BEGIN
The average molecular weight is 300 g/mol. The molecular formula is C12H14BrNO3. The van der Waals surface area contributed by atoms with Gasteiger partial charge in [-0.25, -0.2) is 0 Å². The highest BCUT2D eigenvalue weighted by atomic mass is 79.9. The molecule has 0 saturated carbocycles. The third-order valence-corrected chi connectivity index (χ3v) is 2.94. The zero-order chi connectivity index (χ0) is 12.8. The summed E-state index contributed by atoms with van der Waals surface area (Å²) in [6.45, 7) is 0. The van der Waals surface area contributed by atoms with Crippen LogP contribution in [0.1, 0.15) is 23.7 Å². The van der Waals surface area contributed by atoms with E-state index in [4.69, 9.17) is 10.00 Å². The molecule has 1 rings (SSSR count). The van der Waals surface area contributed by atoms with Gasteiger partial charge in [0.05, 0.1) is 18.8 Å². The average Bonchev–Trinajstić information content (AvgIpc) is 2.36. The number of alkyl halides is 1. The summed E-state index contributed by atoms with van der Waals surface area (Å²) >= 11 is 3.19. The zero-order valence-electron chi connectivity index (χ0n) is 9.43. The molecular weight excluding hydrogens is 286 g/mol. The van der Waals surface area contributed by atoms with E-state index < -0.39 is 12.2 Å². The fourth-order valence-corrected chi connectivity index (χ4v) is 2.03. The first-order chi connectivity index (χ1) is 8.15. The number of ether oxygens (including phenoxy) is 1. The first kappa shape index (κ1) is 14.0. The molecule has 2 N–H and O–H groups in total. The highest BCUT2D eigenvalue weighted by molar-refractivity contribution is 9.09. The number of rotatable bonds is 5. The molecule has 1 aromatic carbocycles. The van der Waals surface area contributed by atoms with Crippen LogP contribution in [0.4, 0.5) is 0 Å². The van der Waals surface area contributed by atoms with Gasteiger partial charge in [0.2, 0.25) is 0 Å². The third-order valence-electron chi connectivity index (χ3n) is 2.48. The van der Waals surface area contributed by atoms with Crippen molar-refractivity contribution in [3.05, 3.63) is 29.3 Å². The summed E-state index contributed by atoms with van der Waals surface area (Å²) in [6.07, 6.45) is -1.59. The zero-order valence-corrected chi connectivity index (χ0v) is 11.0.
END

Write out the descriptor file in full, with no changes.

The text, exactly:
The average molecular weight is 300 g/mol. The molecular formula is C12H14BrNO3. The van der Waals surface area contributed by atoms with Gasteiger partial charge in [-0.25, -0.2) is 0 Å². The highest BCUT2D eigenvalue weighted by atomic mass is 79.9. The molecule has 0 saturated carbocycles. The third-order valence-corrected chi connectivity index (χ3v) is 2.94. The zero-order chi connectivity index (χ0) is 12.8. The summed E-state index contributed by atoms with van der Waals surface area (Å²) in [6.45, 7) is 0. The van der Waals surface area contributed by atoms with Crippen LogP contribution in [0.1, 0.15) is 23.7 Å². The van der Waals surface area contributed by atoms with E-state index in [4.69, 9.17) is 10.00 Å². The molecule has 1 rings (SSSR count). The van der Waals surface area contributed by atoms with Gasteiger partial charge in [0.05, 0.1) is 18.8 Å². The average Bonchev–Trinajstić information content (AvgIpc) is 2.36. The number of alkyl halides is 1. The summed E-state index contributed by atoms with van der Waals surface area (Å²) >= 11 is 3.19. The zero-order valence-electron chi connectivity index (χ0n) is 9.43. The molecular weight excluding hydrogens is 286 g/mol. The van der Waals surface area contributed by atoms with E-state index < -0.39 is 12.2 Å². The fourth-order valence-corrected chi connectivity index (χ4v) is 2.03. The first-order chi connectivity index (χ1) is 8.15. The number of ether oxygens (including phenoxy) is 1. The first kappa shape index (κ1) is 14.0. The molecule has 2 N–H and O–H groups in total. The highest BCUT2D eigenvalue weighted by molar-refractivity contribution is 9.09. The number of rotatable bonds is 5. The molecule has 1 aromatic carbocycles. The van der Waals surface area contributed by atoms with Crippen LogP contribution in [0.4, 0.5) is 0 Å². The van der Waals surface area contributed by atoms with Gasteiger partial charge in [0.2, 0.25) is 0 Å². The third-order valence-electron chi connectivity index (χ3n) is 2.48. The van der Waals surface area contributed by atoms with Crippen molar-refractivity contribution in [3.05, 3.63) is 29.3 Å². The summed E-state index contributed by atoms with van der Waals surface area (Å²) in [6.07, 6.45) is -1.59. The zero-order valence-corrected chi connectivity index (χ0v) is 11.0.